The jury has returned a verdict of guilty of second degree murder/voluntary manslaughter and weapons charges in the trial of Detroit homeowner Theodore Wafer for the front porch shooting death of Renisha McBride in the early morning hours of November 2, 2013. Trial Judge Hathaway has ordered Wafer imprisoned immediately, pending sentencing.
UPDATE: Sentencing scheduled for Aug. 21 to Aug. 25 time frame.
Wafer’s legal defense against the charge was self-defense. The guilty verdict necessarily means that the jury unanimously agreed that the prosecution had disproved Wafer’s claim of self-defense beyond a reasonable doubt. The two strongest arguments counter to self-defense were:
“Accident” and “I didn’t know the gun was loaded”
(1) Wafer’s early and repeated references to the shooting as an “accident,” including his claims that he was unaware the shotgun was loaded, only to later claim the shooting was an act of “self-defense.”
“Accident” and “self-defense” are logically inconsistent arguments. “Self-defense” is an inherently intentionally act–I see a threat, I respond to the threat. “Accident” is by definition something we do not intend. When a defendant argues one, they generally lose the other–sometimes as a matter of law, often just in terms of the credibility of their narrative of innocence with the jury. The prosecution in this trial also requested and received a jury instruction on prior false exculpatory statements as consciousness of guilt evidence, and that certainly could not have helped the jury lean towards self-defense if they believed Wafer’s early claims of “accident” were an effort to escape legal jeopardy.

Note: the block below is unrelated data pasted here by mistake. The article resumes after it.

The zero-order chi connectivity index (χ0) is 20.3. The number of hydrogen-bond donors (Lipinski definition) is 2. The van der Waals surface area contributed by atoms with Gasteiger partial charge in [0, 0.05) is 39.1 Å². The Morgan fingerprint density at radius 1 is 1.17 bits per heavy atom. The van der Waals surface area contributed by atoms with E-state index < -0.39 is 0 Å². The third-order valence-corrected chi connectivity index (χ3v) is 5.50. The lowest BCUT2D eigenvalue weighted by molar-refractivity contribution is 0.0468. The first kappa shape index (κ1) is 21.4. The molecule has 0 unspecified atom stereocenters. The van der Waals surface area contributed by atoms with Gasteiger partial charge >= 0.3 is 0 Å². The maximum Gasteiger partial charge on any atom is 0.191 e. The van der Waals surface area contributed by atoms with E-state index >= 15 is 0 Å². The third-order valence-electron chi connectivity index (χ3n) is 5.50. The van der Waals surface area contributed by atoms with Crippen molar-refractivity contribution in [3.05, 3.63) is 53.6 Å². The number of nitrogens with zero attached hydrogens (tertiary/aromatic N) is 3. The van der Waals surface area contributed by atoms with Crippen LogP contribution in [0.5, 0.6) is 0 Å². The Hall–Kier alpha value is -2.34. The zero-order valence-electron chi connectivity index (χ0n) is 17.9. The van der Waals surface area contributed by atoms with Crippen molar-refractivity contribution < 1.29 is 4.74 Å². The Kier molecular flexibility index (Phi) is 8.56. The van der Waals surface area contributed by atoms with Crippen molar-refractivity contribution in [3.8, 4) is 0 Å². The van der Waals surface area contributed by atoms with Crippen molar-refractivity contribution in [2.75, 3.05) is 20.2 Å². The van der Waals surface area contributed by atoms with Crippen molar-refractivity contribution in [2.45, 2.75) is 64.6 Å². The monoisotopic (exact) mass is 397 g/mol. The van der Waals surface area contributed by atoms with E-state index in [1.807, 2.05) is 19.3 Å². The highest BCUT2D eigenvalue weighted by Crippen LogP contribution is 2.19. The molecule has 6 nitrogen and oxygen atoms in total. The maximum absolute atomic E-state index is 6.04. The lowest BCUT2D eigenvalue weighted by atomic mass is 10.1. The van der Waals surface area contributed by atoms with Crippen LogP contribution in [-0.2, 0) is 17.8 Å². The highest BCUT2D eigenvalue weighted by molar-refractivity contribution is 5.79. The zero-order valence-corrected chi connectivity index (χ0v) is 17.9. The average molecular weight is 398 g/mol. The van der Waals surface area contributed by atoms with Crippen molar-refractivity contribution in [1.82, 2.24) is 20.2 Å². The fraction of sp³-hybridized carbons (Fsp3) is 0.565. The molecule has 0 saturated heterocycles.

Unlocking and Opening the Steel Front Door
(2) Wafer’s decision to unlock and open the steel front door of his home. McBride never, in FACT, threatened entry–whatever she might have done to the screen door, there remained the steel door to get through. Had that steel door been substantively damaged or had there been any evidence to suggest an actual entry was imminent, I think Wafer would have been fine. Absent that, however, the jury likely expected him to hunker down and wait until entry was imminent before using deadly force–and certainly not to unlock and open that very steel door that was keeping the “intruders” outside.
For the whole post, head over to Legal Insurrection: